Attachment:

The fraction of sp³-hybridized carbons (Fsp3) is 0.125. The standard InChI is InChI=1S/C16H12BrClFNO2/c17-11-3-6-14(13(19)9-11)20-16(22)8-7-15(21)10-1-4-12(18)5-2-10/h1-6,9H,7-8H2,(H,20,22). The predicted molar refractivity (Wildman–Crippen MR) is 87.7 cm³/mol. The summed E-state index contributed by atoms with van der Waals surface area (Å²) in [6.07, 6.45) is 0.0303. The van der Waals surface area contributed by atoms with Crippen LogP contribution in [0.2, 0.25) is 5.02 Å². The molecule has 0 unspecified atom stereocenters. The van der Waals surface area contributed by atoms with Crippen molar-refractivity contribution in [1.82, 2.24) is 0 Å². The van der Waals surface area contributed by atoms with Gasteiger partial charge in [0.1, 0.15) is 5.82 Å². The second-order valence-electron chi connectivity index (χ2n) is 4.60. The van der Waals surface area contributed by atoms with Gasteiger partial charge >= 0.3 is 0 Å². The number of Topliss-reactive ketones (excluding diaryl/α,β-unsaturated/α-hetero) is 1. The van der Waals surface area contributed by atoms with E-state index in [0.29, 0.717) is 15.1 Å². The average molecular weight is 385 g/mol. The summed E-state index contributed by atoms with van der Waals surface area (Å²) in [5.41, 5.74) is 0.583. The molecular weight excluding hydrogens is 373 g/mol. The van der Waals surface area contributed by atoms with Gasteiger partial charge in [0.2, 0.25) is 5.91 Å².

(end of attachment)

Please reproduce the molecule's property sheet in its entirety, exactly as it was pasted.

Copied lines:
The fraction of sp³-hybridized carbons (Fsp3) is 0.125. The standard InChI is InChI=1S/C16H12BrClFNO2/c17-11-3-6-14(13(19)9-11)20-16(22)8-7-15(21)10-1-4-12(18)5-2-10/h1-6,9H,7-8H2,(H,20,22). The predicted molar refractivity (Wildman–Crippen MR) is 87.7 cm³/mol. The summed E-state index contributed by atoms with van der Waals surface area (Å²) in [6.07, 6.45) is 0.0303. The van der Waals surface area contributed by atoms with Crippen LogP contribution in [0.2, 0.25) is 5.02 Å². The molecule has 0 unspecified atom stereocenters. The van der Waals surface area contributed by atoms with Crippen molar-refractivity contribution in [1.82, 2.24) is 0 Å². The van der Waals surface area contributed by atoms with Gasteiger partial charge in [0.1, 0.15) is 5.82 Å². The second-order valence-electron chi connectivity index (χ2n) is 4.60. The van der Waals surface area contributed by atoms with Gasteiger partial charge >= 0.3 is 0 Å². The number of Topliss-reactive ketones (excluding diaryl/α,β-unsaturated/α-hetero) is 1. The van der Waals surface area contributed by atoms with E-state index in [0.29, 0.717) is 15.1 Å². The average molecular weight is 385 g/mol. The summed E-state index contributed by atoms with van der Waals surface area (Å²) in [5.41, 5.74) is 0.583. The molecular weight excluding hydrogens is 373 g/mol. The van der Waals surface area contributed by atoms with Gasteiger partial charge in [0.2, 0.25) is 5.91 Å².